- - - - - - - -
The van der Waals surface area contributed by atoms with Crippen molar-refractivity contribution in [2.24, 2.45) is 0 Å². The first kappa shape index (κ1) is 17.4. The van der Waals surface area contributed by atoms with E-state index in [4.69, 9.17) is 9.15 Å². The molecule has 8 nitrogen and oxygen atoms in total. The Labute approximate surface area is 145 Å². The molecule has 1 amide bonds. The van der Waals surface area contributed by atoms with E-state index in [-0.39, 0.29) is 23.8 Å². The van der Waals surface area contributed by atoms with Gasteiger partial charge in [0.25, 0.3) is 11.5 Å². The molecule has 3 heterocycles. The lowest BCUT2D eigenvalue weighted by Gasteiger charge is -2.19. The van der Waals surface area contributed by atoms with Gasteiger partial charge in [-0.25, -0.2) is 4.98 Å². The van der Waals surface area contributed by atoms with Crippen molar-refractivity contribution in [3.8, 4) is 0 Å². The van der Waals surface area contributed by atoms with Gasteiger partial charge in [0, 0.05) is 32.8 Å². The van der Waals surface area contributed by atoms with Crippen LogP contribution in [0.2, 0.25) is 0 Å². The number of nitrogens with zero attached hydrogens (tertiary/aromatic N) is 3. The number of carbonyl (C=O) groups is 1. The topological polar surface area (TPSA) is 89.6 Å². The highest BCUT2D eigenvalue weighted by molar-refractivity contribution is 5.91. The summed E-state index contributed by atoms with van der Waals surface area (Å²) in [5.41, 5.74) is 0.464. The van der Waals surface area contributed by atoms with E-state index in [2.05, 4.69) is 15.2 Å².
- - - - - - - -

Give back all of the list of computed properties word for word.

The van der Waals surface area contributed by atoms with Crippen molar-refractivity contribution in [2.24, 2.45) is 0 Å². The first kappa shape index (κ1) is 17.4. The van der Waals surface area contributed by atoms with E-state index in [4.69, 9.17) is 9.15 Å². The molecule has 8 nitrogen and oxygen atoms in total. The Labute approximate surface area is 145 Å². The molecule has 1 amide bonds. The van der Waals surface area contributed by atoms with E-state index in [-0.39, 0.29) is 23.8 Å². The van der Waals surface area contributed by atoms with Gasteiger partial charge in [0.25, 0.3) is 11.5 Å². The molecule has 3 heterocycles. The lowest BCUT2D eigenvalue weighted by Gasteiger charge is -2.19. The van der Waals surface area contributed by atoms with Gasteiger partial charge in [-0.25, -0.2) is 4.98 Å². The van der Waals surface area contributed by atoms with Crippen molar-refractivity contribution in [3.8, 4) is 0 Å². The van der Waals surface area contributed by atoms with Gasteiger partial charge in [0, 0.05) is 32.8 Å². The van der Waals surface area contributed by atoms with Crippen LogP contribution in [0.2, 0.25) is 0 Å². The number of nitrogens with zero attached hydrogens (tertiary/aromatic N) is 3. The number of carbonyl (C=O) groups is 1. The topological polar surface area (TPSA) is 89.6 Å². The highest BCUT2D eigenvalue weighted by molar-refractivity contribution is 5.91. The summed E-state index contributed by atoms with van der Waals surface area (Å²) in [5.41, 5.74) is 0.464. The van der Waals surface area contributed by atoms with E-state index in [2.05, 4.69) is 15.2 Å².